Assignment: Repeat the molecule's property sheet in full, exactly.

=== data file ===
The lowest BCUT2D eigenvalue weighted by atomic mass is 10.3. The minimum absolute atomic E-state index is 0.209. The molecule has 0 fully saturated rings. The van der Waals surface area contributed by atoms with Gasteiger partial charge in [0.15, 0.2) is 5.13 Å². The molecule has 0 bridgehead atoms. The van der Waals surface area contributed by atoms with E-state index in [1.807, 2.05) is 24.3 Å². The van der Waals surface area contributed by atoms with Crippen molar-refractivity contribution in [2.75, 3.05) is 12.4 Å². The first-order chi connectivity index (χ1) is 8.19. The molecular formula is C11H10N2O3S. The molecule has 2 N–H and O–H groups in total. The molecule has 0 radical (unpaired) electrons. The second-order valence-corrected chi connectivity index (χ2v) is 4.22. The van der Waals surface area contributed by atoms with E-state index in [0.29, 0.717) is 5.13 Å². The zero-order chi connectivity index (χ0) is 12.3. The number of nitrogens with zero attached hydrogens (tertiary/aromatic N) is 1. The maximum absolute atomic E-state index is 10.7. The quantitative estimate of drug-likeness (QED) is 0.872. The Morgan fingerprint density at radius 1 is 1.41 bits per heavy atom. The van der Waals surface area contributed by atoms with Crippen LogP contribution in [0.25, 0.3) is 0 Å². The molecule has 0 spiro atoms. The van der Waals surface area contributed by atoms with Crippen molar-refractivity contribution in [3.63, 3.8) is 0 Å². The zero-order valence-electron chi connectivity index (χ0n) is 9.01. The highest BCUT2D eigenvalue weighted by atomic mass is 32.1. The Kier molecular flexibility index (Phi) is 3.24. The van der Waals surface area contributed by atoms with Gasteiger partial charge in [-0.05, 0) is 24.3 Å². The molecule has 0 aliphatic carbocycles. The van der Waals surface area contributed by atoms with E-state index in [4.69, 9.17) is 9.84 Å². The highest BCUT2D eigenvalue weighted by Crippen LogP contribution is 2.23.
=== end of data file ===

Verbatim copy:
The lowest BCUT2D eigenvalue weighted by atomic mass is 10.3. The minimum absolute atomic E-state index is 0.209. The molecule has 0 fully saturated rings. The van der Waals surface area contributed by atoms with Gasteiger partial charge in [0.15, 0.2) is 5.13 Å². The molecule has 0 bridgehead atoms. The van der Waals surface area contributed by atoms with E-state index in [1.807, 2.05) is 24.3 Å². The van der Waals surface area contributed by atoms with Crippen molar-refractivity contribution in [2.75, 3.05) is 12.4 Å². The first-order chi connectivity index (χ1) is 8.19. The molecular formula is C11H10N2O3S. The molecule has 2 N–H and O–H groups in total. The molecule has 0 radical (unpaired) electrons. The second-order valence-corrected chi connectivity index (χ2v) is 4.22. The van der Waals surface area contributed by atoms with E-state index in [0.29, 0.717) is 5.13 Å². The zero-order chi connectivity index (χ0) is 12.3. The number of nitrogens with zero attached hydrogens (tertiary/aromatic N) is 1. The maximum absolute atomic E-state index is 10.7. The quantitative estimate of drug-likeness (QED) is 0.872. The Morgan fingerprint density at radius 1 is 1.41 bits per heavy atom. The van der Waals surface area contributed by atoms with Crippen LogP contribution in [0.25, 0.3) is 0 Å². The molecule has 0 spiro atoms. The van der Waals surface area contributed by atoms with Crippen molar-refractivity contribution in [3.63, 3.8) is 0 Å². The zero-order valence-electron chi connectivity index (χ0n) is 9.01. The highest BCUT2D eigenvalue weighted by atomic mass is 32.1. The Kier molecular flexibility index (Phi) is 3.24. The van der Waals surface area contributed by atoms with Gasteiger partial charge in [-0.05, 0) is 24.3 Å². The molecule has 0 aliphatic carbocycles. The van der Waals surface area contributed by atoms with E-state index in [4.69, 9.17) is 9.84 Å². The highest BCUT2D eigenvalue weighted by Crippen LogP contribution is 2.23.